A government watchdog is warning that families of students with disabilities need better information about their rights under federal special education law when deciding whether or not to take part in school choice programs.
Parents need to be better informed about the implications of moving their children with disabilities from public to private schools, a new government report concludes.
The number of vouchers and other private school choice programs allowing families to use public funds to pay for private schools has more than quadrupled in the last decade.
Even though more than half of these programs are solely for students with disabilities, families are often left in the dark about how moving to a private placement will alter their child’s rights under the Individuals with Disabilities Education Act, the U.S. Government Accountability Office said.
The investigative arm of Congress examined documents for all 27 school choice programs operating as of January, conducted interviews with officials at six of the largest programs, reviewed websites for hundreds of participating schools, and talked with families and other stakeholders.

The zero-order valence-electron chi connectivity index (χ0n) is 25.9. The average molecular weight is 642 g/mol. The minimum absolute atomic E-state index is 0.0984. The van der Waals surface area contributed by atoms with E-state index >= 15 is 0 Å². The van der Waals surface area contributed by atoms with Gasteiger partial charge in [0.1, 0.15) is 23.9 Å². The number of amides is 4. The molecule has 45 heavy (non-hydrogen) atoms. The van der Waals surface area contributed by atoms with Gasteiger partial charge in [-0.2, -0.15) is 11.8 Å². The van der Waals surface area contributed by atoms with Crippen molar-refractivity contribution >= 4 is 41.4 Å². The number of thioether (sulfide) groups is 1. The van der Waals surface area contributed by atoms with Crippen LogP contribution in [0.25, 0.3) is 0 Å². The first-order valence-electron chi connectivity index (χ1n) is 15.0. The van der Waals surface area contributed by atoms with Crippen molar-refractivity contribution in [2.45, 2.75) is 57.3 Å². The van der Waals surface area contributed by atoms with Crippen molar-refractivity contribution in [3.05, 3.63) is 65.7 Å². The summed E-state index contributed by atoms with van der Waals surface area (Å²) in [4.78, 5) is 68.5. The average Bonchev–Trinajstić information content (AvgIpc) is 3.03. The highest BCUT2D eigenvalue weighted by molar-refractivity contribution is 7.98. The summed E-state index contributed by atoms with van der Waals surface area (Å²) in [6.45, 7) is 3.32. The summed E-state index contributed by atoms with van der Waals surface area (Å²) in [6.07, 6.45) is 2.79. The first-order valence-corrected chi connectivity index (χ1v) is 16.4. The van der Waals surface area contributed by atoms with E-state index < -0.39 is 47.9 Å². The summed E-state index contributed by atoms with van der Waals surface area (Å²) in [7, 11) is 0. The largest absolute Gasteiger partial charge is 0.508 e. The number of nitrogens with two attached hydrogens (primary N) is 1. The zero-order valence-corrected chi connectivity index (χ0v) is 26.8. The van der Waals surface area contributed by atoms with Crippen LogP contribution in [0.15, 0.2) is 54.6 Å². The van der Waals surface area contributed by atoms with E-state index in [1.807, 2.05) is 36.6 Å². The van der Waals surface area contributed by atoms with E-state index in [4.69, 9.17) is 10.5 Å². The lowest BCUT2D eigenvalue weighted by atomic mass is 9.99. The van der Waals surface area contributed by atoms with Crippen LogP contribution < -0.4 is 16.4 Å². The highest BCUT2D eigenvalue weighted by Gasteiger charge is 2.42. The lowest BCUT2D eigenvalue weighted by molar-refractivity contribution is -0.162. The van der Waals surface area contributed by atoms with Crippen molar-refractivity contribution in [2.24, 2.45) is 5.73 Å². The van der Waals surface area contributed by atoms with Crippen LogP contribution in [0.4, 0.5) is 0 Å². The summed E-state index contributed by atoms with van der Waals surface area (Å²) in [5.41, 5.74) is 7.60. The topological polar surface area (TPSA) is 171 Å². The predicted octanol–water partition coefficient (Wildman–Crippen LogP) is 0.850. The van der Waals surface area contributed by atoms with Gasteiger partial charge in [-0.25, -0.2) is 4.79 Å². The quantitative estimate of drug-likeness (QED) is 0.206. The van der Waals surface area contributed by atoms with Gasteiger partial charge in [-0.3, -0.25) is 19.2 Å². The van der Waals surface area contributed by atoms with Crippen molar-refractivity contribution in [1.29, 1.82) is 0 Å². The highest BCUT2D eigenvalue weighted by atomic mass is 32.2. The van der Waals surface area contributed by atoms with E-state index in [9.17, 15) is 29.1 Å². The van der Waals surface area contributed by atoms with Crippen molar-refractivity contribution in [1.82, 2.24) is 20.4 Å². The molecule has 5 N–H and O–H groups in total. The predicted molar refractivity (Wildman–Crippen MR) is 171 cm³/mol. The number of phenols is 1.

GAO found that 83 percent of students with disabilities participating in a private school choice program were either provided with no information about how their rights under IDEA would be impacted by moving to a private setting or they were given information that contained inaccuracies.
And the information is meaningful, investigators noted. Under IDEA, students with disabilities are entitled to a free appropriate public education, but that protection and others go out the window when students enroll at private schools even if it’s paid for through school choice programs.
Nothing in IDEA or in any U.S. Department of Education regulation requires parents to be told about these differing rights under federal special education law, GAO said.
“As more than half of the current private school choice programs are designed specifically for students with disabilities, it is critical that parents have access to quality information about changes in special education rights when they are considering moving their child from public to private school,” the report said.